Regulators Don't Budge on Community Bank Leverage Ratio

Sep 17, 2019
Federal regulators issued a final rule to hold the Community Bank Leverage Ratio at 9 percent as proposed—denying ICBA-led efforts to lower the threshold to 8 percent and expand capital relief to more community banks.

Banks with less than $10 billion in assets that have a tier 1 leverage ratio above 9 percent can opt to be considered well-capitalized and exempt from risk-based capital requirements, including the Basel III capital rules. Regulators will use tier 1 capital rather than “tangible equity” as the numerator, and they dropped the idea of incorporating Prompt Corrective Action proxy levels into the CBLR framework. Instead, they will allow a two-quarter grace period for banks with a leverage ratio between 8 and 9 percent.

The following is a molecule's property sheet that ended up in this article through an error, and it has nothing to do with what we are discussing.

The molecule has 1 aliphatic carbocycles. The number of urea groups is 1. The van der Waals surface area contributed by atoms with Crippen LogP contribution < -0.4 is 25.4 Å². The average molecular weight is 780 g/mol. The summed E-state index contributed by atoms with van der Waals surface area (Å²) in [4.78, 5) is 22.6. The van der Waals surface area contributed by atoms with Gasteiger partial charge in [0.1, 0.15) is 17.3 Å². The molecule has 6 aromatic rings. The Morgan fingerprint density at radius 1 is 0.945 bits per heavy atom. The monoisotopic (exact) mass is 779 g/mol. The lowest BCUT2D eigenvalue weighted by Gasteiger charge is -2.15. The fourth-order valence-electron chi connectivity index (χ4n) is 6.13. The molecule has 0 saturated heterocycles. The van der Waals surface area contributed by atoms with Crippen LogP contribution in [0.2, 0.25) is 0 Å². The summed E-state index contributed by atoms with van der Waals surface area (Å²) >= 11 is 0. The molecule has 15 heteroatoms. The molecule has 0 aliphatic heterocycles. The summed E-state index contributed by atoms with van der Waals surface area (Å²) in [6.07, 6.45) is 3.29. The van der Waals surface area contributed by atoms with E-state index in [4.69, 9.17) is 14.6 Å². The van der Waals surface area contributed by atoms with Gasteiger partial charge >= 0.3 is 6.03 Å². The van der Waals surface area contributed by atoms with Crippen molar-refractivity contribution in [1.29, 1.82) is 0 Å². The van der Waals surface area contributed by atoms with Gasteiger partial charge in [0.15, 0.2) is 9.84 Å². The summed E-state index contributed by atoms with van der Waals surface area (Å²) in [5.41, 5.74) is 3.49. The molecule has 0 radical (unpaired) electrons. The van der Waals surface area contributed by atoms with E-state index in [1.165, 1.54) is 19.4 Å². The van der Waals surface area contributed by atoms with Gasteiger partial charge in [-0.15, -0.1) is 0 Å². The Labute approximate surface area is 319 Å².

Regulators said the CBLR framework will be available for banks to use in their March 31, 2020, call report. The FDIC said it will issue a compliance guide to accompany the rule.

The FDIC also finalized a rule that permits community banks to use the simpler regulatory capital requirements for mortgage-servicing assets, certain deferred-tax assets arising from temporary differences, investments in the capital of unconsolidated financial institutions, and minority interest when measuring their tier 1 capital as of Jan. 1, 2020. Banks will be able to use the new measure of tier 1 capital under the CBLR framework.

The S. 2155 regulatory relief law required the banking agencies to set the CBLR between 8 and 10 percent. After regulators proposed setting the threshold at 9 percent, ICBA led numerous efforts to lower it to 8 percent, which would benefit more than 500 additional well-capitalized community banks.

ICBA will continue working with policymakers to extend relief from the risk-based capital rules to more community banks.